The official inauguration of Harpa coincided with Reykjavik’s annual culture festival, and its doors were opened to the public to celebrate the striking new addition to the Iceland and European cultural scene. Locals swarmed to the concert hall not only to enjoy free music, but to use the new facility as a public park. Children biked around the foyer as parents pushed strollers up and down the main hallway. The response from the people was overwhelmingly positive, many expressing excitement to have a new, beautiful space to frequent as an extension of the city. More significantly, the expressed effect of Harpa on the people of Reykjavik is as a symbolic reminder of the resiliency of Icelandic society, and the anticipated recovery of their battered economy.
Harpa is an important catalyst in relation to attracting life and activity to not only Reykjavik’s east harbour, but to Iceland in general. The primary objective of the masterplan has been to create a new identity for the east harbour and transform the area into attractive urban space for the citizens.
“The building’s name Harpa refers to the musical instrument, the Harp,” said Musical Director of Harpa, Steinunn Birna Ragnarsdottir. “It is also the name of the first month of spring in the Nordic calendar – and for the people of Iceland this means the promise of better times.”
Incorporating accessibility into its broader site plan, Harpa invites those from the city to embrace it as an indoor public park, bringing exciting new life into their city, and not only promising, but providing better times. Open daily to the public, the facilities finally provide a space for Iceland to showcase their broad spectrum of musical talents, as well as shopping, dining options and available halls for private events.
Aesthetically, it invigorates the harbour, giving the people of Reykjavik a landmark to be proud of.
The technical facilities of Harpa, developed in collaboration with Artec Consultants, maximize acoustics and highlight flexibility for accommodating any scale of conference, convention or concert. The halls vary in size and all facilities are equipped to the highest standard. The reverberation space within the halls can be adjusted according to the individual event, and all spaces are ideal for musical acoustics.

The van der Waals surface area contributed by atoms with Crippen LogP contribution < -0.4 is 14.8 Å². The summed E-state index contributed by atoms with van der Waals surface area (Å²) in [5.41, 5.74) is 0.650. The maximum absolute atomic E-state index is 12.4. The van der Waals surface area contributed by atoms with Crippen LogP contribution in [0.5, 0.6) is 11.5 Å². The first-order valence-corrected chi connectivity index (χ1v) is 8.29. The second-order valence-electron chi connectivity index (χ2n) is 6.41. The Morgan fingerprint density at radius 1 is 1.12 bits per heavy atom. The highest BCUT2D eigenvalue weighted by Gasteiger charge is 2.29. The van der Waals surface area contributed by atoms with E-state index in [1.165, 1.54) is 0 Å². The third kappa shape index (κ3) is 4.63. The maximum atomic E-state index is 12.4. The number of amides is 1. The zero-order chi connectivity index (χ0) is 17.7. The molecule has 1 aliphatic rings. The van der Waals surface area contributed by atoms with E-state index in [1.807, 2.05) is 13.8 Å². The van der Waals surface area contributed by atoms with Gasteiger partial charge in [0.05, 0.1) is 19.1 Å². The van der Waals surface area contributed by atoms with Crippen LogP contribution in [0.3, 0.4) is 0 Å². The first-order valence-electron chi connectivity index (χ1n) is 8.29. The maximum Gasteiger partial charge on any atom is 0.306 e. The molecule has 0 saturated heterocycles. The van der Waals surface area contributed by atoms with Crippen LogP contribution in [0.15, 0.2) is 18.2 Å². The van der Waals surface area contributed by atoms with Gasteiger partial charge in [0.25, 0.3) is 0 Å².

Balconies surround the main hall and the stage is removable. Two doors connect the rehearsal hall to the conference hall, so both halls can be used simultaneously, and the conference hall features retractable ranks of seats. In situ cast concrete is used as the all-embracing material for the main music auditorium. This solid material is known for its beneficial properties in terms of acoustics.
Pragmatically designed in the shape of a shoe box to conduct crisp sound, the Main Hall is surrounded by reverberation chambers which are covered in a red-lacquered birch veneer. The halls are designed for multi-functional use with flexible lighting and acoustic amenities.
Reykjavik was featured in the New York Times mid-January as amongst the top four places in the world to travel to in 2011, with Harpa listed as a main attraction. Offering halls for international conferences, performances by world-renowned musical artists, and an incredible façade that is an Olafur Eliasson art-installation in itself, Harpa is an unequalled cultural gathering point for Iceland and an attractor that is already drawing the masses to Reykjavik.
The new tourism will undoubtedly boost the Icelandic economy, helping their recovery from their economic crisis. In addition, the building is situated at the end of the most active shopping street in Reykjavik, where the 43 metre-high building will rise as a lighthouse and will lead visitors towards the shopping street, adding a boost to Iceland’s retail sector.